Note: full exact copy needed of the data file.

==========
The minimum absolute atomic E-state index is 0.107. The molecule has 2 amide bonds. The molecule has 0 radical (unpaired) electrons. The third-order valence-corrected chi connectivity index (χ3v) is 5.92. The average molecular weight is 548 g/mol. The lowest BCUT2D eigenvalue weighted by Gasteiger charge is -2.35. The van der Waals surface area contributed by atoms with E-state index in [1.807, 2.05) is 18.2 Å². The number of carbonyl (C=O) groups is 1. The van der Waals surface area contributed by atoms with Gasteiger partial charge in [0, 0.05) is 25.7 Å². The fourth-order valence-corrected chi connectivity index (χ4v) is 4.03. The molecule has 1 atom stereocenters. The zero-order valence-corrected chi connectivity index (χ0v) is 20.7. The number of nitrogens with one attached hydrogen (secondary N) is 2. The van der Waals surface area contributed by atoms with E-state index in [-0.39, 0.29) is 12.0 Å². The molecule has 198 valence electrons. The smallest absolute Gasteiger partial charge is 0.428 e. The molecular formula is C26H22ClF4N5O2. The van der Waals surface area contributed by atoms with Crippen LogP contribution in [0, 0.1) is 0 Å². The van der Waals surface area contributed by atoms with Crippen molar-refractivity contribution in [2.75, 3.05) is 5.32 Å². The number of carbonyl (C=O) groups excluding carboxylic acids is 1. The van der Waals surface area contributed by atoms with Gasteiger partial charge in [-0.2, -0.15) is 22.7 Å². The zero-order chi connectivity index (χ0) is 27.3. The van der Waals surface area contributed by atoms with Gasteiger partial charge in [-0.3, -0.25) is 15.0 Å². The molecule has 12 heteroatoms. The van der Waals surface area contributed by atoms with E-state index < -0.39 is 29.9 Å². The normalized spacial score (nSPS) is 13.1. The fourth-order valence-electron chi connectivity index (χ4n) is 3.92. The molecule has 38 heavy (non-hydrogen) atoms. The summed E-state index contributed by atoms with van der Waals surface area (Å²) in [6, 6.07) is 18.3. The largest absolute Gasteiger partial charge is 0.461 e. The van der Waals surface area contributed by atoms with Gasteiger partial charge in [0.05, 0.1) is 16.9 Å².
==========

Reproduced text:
The minimum absolute atomic E-state index is 0.107. The molecule has 2 amide bonds. The molecule has 0 radical (unpaired) electrons. The third-order valence-corrected chi connectivity index (χ3v) is 5.92. The average molecular weight is 548 g/mol. The lowest BCUT2D eigenvalue weighted by Gasteiger charge is -2.35. The van der Waals surface area contributed by atoms with E-state index in [1.807, 2.05) is 18.2 Å². The number of carbonyl (C=O) groups is 1. The van der Waals surface area contributed by atoms with Gasteiger partial charge in [0, 0.05) is 25.7 Å². The fourth-order valence-corrected chi connectivity index (χ4v) is 4.03. The molecule has 1 atom stereocenters. The zero-order valence-corrected chi connectivity index (χ0v) is 20.7. The number of nitrogens with one attached hydrogen (secondary N) is 2. The van der Waals surface area contributed by atoms with E-state index in [-0.39, 0.29) is 12.0 Å². The molecule has 198 valence electrons. The smallest absolute Gasteiger partial charge is 0.428 e. The molecular formula is C26H22ClF4N5O2. The van der Waals surface area contributed by atoms with Crippen LogP contribution in [0, 0.1) is 0 Å². The van der Waals surface area contributed by atoms with Crippen molar-refractivity contribution in [2.75, 3.05) is 5.32 Å². The number of carbonyl (C=O) groups excluding carboxylic acids is 1. The van der Waals surface area contributed by atoms with Gasteiger partial charge in [-0.2, -0.15) is 22.7 Å². The zero-order chi connectivity index (χ0) is 27.3. The van der Waals surface area contributed by atoms with Gasteiger partial charge in [-0.3, -0.25) is 15.0 Å². The molecule has 12 heteroatoms. The van der Waals surface area contributed by atoms with E-state index < -0.39 is 29.9 Å². The normalized spacial score (nSPS) is 13.1. The fourth-order valence-electron chi connectivity index (χ4n) is 3.92. The molecule has 38 heavy (non-hydrogen) atoms. The summed E-state index contributed by atoms with van der Waals surface area (Å²) in [6, 6.07) is 18.3. The largest absolute Gasteiger partial charge is 0.461 e. The van der Waals surface area contributed by atoms with Gasteiger partial charge in [0.05, 0.1) is 16.9 Å².